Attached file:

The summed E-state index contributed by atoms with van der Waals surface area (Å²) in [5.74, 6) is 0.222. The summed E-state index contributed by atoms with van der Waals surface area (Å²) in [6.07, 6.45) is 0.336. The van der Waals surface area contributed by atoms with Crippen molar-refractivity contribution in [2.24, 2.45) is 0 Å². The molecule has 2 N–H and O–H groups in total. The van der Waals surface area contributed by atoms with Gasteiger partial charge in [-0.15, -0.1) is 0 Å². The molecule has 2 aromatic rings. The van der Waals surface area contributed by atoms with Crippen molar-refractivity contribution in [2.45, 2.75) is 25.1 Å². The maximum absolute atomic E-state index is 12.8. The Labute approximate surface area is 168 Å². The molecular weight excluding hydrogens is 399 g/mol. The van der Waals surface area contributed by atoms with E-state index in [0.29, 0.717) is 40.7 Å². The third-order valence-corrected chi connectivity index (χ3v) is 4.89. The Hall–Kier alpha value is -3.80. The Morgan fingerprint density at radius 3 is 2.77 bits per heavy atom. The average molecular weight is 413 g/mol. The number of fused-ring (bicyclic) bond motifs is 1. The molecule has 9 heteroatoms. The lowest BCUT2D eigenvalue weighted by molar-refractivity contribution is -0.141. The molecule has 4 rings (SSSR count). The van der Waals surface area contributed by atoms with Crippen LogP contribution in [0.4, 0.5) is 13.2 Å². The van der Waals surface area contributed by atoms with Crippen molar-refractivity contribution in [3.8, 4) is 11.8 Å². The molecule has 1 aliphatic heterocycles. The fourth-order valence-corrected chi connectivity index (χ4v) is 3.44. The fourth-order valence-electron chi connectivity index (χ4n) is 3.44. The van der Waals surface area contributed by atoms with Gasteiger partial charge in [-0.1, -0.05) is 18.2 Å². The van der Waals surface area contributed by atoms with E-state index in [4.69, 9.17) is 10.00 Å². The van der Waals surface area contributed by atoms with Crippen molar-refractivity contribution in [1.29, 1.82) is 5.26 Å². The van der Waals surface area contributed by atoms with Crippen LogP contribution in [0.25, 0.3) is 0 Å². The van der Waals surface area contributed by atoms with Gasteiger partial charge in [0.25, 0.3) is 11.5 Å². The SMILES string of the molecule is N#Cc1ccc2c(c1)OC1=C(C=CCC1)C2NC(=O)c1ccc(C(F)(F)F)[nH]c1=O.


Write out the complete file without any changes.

The summed E-state index contributed by atoms with van der Waals surface area (Å²) in [5.74, 6) is 0.222. The summed E-state index contributed by atoms with van der Waals surface area (Å²) in [6.07, 6.45) is 0.336. The van der Waals surface area contributed by atoms with Crippen molar-refractivity contribution in [2.24, 2.45) is 0 Å². The molecule has 2 N–H and O–H groups in total. The van der Waals surface area contributed by atoms with Gasteiger partial charge in [-0.15, -0.1) is 0 Å². The molecule has 2 aromatic rings. The van der Waals surface area contributed by atoms with Crippen molar-refractivity contribution in [2.45, 2.75) is 25.1 Å². The maximum absolute atomic E-state index is 12.8. The Labute approximate surface area is 168 Å². The molecular weight excluding hydrogens is 399 g/mol. The van der Waals surface area contributed by atoms with E-state index in [0.29, 0.717) is 40.7 Å². The third-order valence-corrected chi connectivity index (χ3v) is 4.89. The Hall–Kier alpha value is -3.80. The Morgan fingerprint density at radius 3 is 2.77 bits per heavy atom. The average molecular weight is 413 g/mol. The number of fused-ring (bicyclic) bond motifs is 1. The molecule has 9 heteroatoms. The lowest BCUT2D eigenvalue weighted by molar-refractivity contribution is -0.141. The molecule has 4 rings (SSSR count). The van der Waals surface area contributed by atoms with Crippen LogP contribution in [0.4, 0.5) is 13.2 Å². The van der Waals surface area contributed by atoms with Crippen molar-refractivity contribution in [3.8, 4) is 11.8 Å². The molecule has 1 aliphatic heterocycles. The fourth-order valence-corrected chi connectivity index (χ4v) is 3.44. The fourth-order valence-electron chi connectivity index (χ4n) is 3.44. The van der Waals surface area contributed by atoms with Gasteiger partial charge in [-0.1, -0.05) is 18.2 Å². The van der Waals surface area contributed by atoms with E-state index in [4.69, 9.17) is 10.00 Å². The van der Waals surface area contributed by atoms with Crippen molar-refractivity contribution in [1.29, 1.82) is 5.26 Å². The van der Waals surface area contributed by atoms with Crippen LogP contribution in [0.25, 0.3) is 0 Å². The van der Waals surface area contributed by atoms with Gasteiger partial charge in [0.25, 0.3) is 11.5 Å². The SMILES string of the molecule is N#Cc1ccc2c(c1)OC1=C(C=CCC1)C2NC(=O)c1ccc(C(F)(F)F)[nH]c1=O.